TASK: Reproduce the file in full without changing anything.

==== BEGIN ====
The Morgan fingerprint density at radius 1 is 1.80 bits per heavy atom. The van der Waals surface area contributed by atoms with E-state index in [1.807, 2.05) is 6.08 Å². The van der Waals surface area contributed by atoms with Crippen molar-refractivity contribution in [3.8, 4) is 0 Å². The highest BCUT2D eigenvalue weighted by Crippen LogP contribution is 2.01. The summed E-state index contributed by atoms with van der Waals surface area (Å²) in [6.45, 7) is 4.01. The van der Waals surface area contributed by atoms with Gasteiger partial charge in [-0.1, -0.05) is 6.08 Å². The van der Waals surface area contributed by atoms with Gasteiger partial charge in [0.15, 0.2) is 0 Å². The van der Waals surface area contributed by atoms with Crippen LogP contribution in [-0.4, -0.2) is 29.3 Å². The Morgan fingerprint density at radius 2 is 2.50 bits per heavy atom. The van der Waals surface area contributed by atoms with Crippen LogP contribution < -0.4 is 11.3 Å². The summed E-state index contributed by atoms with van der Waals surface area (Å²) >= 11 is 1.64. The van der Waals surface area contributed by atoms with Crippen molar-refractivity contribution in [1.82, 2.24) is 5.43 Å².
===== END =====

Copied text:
The Morgan fingerprint density at radius 1 is 1.80 bits per heavy atom. The van der Waals surface area contributed by atoms with E-state index in [1.807, 2.05) is 6.08 Å². The van der Waals surface area contributed by atoms with Crippen molar-refractivity contribution in [3.8, 4) is 0 Å². The highest BCUT2D eigenvalue weighted by Crippen LogP contribution is 2.01. The summed E-state index contributed by atoms with van der Waals surface area (Å²) in [6.45, 7) is 4.01. The van der Waals surface area contributed by atoms with Gasteiger partial charge in [-0.1, -0.05) is 6.08 Å². The van der Waals surface area contributed by atoms with Gasteiger partial charge in [0.15, 0.2) is 0 Å². The van der Waals surface area contributed by atoms with Crippen LogP contribution in [-0.4, -0.2) is 29.3 Å². The Morgan fingerprint density at radius 2 is 2.50 bits per heavy atom. The van der Waals surface area contributed by atoms with Crippen LogP contribution < -0.4 is 11.3 Å². The summed E-state index contributed by atoms with van der Waals surface area (Å²) >= 11 is 1.64. The van der Waals surface area contributed by atoms with Crippen molar-refractivity contribution in [1.82, 2.24) is 5.43 Å².